I/O resource opened but not safely closed inspection misbehaving

Hi all,

Has anyone else noticed this inspection reporting false positives lately? I'm using IntelliJ 8.1.4, and I've attached a screenshot of a case that is pretty clearly wrong. Is this a bug or something in my configuration?

Thanks,
Colin

Picture 7.png

12 comments
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It's not just you:  http://youtrack.jetbrains.net/issue/IDEA-19114

It's been broken for a while now.

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Thanks, commented and voted.

Cheers,
Colin

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OTOH,

in your snippet, if you open the file BEFORE the try then you get rid of the if(stream != null) if your finally too, without any loss in the safety.

eg :

FileInputStream stream = new FileInputStream(schema);
try {
// use stream
} finally {
      try { stream.close(); } catch (IOException e) { /* LOG E but don't throw it as you'll hide the original exception or return value */ }
}

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Is that always true? I guess it makes sense - the FileInputStream constructor throws an exception, but I suppose it never creates the stream in that case.

Thanks, you learn something every day!

Cheers,
Colin

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I've always wrtten code as you have too.  I never thought to try what Thibaut suggested since, like you, I wasn't sure if the constructor throwing an exception guarunteed that no streams were opened.

However that solution doesn't work if you want to catch and deal with the FNFE and therefore the inspection bug crops up again.  Also there are methods such as Class#getResourceAsStream() that will return null rather than throwing an exception if the stream can't be opened (although the inspection doesn't report on streams opened in that manner).

This family of inspections can also report on JDBC, Hibernate, socket and a few other types of resources and I'm not sure the alternative solution would work properly for any of those.

In any case - the bug is annoying :-)

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yes,  it is always true.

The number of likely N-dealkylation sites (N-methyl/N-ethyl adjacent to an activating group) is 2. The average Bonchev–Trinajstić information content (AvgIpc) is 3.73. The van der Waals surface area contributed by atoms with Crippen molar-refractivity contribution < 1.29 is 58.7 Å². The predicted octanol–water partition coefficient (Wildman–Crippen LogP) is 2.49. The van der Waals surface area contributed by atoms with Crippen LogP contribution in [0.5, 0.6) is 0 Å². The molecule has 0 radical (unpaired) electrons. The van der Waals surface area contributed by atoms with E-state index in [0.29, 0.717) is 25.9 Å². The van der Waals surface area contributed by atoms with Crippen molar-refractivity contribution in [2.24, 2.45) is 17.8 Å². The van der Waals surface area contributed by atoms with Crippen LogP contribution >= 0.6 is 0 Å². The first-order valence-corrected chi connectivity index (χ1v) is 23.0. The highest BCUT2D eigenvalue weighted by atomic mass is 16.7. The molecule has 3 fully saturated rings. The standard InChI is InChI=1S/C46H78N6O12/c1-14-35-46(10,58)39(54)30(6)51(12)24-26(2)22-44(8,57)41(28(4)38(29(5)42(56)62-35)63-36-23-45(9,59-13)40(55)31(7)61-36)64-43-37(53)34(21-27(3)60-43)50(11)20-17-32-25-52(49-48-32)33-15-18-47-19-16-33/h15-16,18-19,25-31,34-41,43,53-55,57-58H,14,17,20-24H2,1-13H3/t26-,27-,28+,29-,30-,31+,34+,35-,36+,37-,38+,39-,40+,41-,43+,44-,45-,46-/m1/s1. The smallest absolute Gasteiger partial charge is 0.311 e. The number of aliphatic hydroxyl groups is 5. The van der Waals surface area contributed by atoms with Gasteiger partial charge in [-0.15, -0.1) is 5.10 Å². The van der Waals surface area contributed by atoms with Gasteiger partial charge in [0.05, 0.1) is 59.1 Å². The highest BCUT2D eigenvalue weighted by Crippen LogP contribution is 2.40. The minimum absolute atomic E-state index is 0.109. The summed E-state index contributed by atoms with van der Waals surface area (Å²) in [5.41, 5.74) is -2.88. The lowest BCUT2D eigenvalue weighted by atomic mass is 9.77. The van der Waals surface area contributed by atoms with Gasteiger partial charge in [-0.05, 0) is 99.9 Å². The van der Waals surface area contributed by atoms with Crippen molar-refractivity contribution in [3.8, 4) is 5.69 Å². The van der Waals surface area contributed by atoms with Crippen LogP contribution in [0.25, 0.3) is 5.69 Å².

If a constructor throws an exception then you have no way to recover the instance, so the variable will be null.

However do be careful about the finally block too, having an exception thrown from it may make things painful

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I don't completely agree with your FNFE case.

Actually you should have 2 try blocks : 1 try/catch for the FNFE case, and 1 try/finally for the IOException as the handling of both cases is likely to be pretty different aren't you ? Also, in case of FNFE, there's nothing to close obviously, so no use for a finally

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Why not one try block with 2 catch clasues?  Different styles of coding - neither is right or wrong IMO.

Regardless the inspection is not working as advertised which is the main point.

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There's no doubt that the inspection needs to be fixed. My case is overly conservative but the code is basically correct (*), and the inspection used to work correctly in this case.

Cheers,
Colin

(*) However Thibaut is right that my original code didn't correctly handle the case where close() throws an exception. In that case, the IOException from close() is thrown and completely hides the original IOException - in that case you have no way of knowing what originally went wrong. Good catch, that man.

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Colin, what might be even more troubling, is that your finally may let go of an exception even though the try didn't (this applies if you have a return in your try, so not in your case)

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I don't see why people keep complaining about this : it a constructor ever lets go an exception the variable will never be initialized so there's nothing you can do in a finally block to close the stream/writer as you have no way to reach the (potentially partially created, if it's a lower subclass constructor that lets go of the exception).


thus, from my point of view the "correct" way would be

try {     Writer w = new FileWriter("some path");     try {         // work with writer         w.append("something");     } // any catch if needed related to the // work with writer block     finally {         try {             w.close();         } catch (Throwable t) {             // do not let go of this exception, as we're in finally block, thus will hide any exception thrown in the try         }     } } catch (IOException e) {     // do whatever related to the failure in created the writer/stream, but in any case, the variable will be null }

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duplicate post

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